Fighting the fuzzballs- how to find your anti-pilling solution
High end textiles are supposed to last longer. People pay good money for them, and expect their clothes, furniture and upholstery to maintain their qualities, -and in case of garments-even after multiple washing rounds. Yet, even the brightest textile manufacturers of this world can’t seem to completely solve that one problem: pilling. Despite their efforts, those tiny knots keep on appearing on the surface of their creations, sabotaging the soft touch and classy look they were after. Time to fix it. In this article, we take a deep-dive into the pilling process and hand you a chemical-based solution.
What happens when textiles pill?
Pilling occurs when a piece of textile fibre scrapes against another fibre. The fibres of the fabric get intertwined, resulting in this typical accumulation of fibres known as “pills”, little fuzzballs that stick to the fabric. Pilling is different from abrasion, as in that case the fibres actually break, but it’s still considered an issue as it makes textiles look worn out.
Does it happen to every garment?
Despite of what many people think, pilling is not a low segment issue exclusively. It’s true that low fibre quality can cause textile pilling, especially when the articles have endured friction, for example through intensive use. Pilling happens when the used fibres are too short, as this means there are loose fibre ends that can “grab” other fibres. Pilling is also more likely to occur when blends of fibres are used, even if they’re high quality. This is especially the case when one fibre is significantly stronger than the other: pills tend to form when the weaker fibre wears and breaks, and the stronger fibre holds the pills onto the cloth. The problem can also be caused by mechanical action, for example in washing machines used by the end-consumer. This means that many factors can contribute to pilling; a scary thought.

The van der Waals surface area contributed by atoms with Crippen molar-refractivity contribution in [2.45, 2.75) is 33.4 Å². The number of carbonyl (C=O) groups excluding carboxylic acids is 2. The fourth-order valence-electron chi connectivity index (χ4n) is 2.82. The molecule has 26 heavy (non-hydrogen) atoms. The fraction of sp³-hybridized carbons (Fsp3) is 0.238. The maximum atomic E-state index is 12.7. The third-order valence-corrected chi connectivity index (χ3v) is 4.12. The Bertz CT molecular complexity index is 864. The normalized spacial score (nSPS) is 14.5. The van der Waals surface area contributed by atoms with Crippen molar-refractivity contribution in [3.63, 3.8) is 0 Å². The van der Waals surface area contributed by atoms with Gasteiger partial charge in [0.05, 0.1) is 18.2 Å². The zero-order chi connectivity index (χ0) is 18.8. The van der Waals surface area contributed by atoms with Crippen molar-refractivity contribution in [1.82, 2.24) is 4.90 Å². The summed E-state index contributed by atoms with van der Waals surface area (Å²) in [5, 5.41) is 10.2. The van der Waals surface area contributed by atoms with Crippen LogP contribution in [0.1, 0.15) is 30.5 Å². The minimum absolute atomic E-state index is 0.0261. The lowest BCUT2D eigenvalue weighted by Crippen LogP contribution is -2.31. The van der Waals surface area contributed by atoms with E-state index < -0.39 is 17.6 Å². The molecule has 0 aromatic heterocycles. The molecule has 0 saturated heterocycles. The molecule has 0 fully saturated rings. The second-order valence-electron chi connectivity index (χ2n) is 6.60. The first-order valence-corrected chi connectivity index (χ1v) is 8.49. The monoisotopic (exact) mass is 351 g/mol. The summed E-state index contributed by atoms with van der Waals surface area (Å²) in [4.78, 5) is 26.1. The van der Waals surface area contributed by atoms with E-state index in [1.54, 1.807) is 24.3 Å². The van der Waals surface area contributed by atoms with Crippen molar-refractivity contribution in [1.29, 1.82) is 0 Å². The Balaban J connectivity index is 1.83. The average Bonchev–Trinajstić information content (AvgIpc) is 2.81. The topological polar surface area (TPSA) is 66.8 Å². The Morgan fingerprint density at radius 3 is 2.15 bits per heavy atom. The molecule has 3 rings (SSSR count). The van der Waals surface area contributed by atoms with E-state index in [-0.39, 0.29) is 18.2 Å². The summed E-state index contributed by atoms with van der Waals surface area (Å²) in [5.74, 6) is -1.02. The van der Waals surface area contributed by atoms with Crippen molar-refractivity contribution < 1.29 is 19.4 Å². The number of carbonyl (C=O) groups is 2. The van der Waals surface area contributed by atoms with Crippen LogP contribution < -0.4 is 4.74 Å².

What can you do?
What’s less scary, is the solution to pilling. Because when you know why textiles pill, you can take the right anti-pilling measures and be done with it. Investing in the highest possible quality of your fibres is a good start to minimise the pilling risk. At the same time, pilling is most likely to occur on loosely knitted fabrics where the fibres have a lot of room to interact, which has nothing to do with fibre quality. Second, even high-quality fibres can get damaged along the way. This is why we advise to always protect the fibres throughout the entire production process. During pre-treatment, for example, we recommend replacing aggressive preparation chemicals with gentler ones, so fibre damage is minimised. Second, carefully examine your dyeing process and find a way to shorten it. The longer the fibres are exposed to high temperatures and mechanical action, the more damage.
The final blow: chemical treatment
The suggestions mentioned above go a long way but are only a part of the anti-pilling solution. If you want to reduce the pilling effect to an absolute minimum, chemistry can help. If you chemically treat the fibres in a way that you decrease their freedom of movement, you already minimise the chance of pilling. Keeping the fibres in place even during friction will decrease the chance of them interlocking with other fibres. There’s one downside to this chemical solution, as this intervention does lead to compromised hand-feel and smoothness. You can (partly) solve this problem by adding a fabric softener.
Admittedly, anti-pilling is a compromise. If you decrease the freedom of movement of the fibres, they’ll lose their soft touch, but if you add a softener to fix that problem, you risk starting up the pilling process all over again. There’s a way to find the perfect balance though, which is taking your fabrics and auxiliaries to the lab to carefully test them. In the lab, you can determine the severity of the pilling on the fabric. The fabric then undergoes a standardised mechanical testing procedure. After this procedure, the fabric is assessed by a team of experts, which involves visual examination of the fabric surface. The higher the value according to this rating, the higher the quality and the lower the risk of pilling. It’s a visual test, yes, but it’s the golden standard among the pilling tests.
So there you have it! The story behind pilling, best ways to solve it and how to make sure you’re on the right anti-pilling track. Hungry for more? Read on about our performance solutions, like anti-pilling, our experts created in our lab.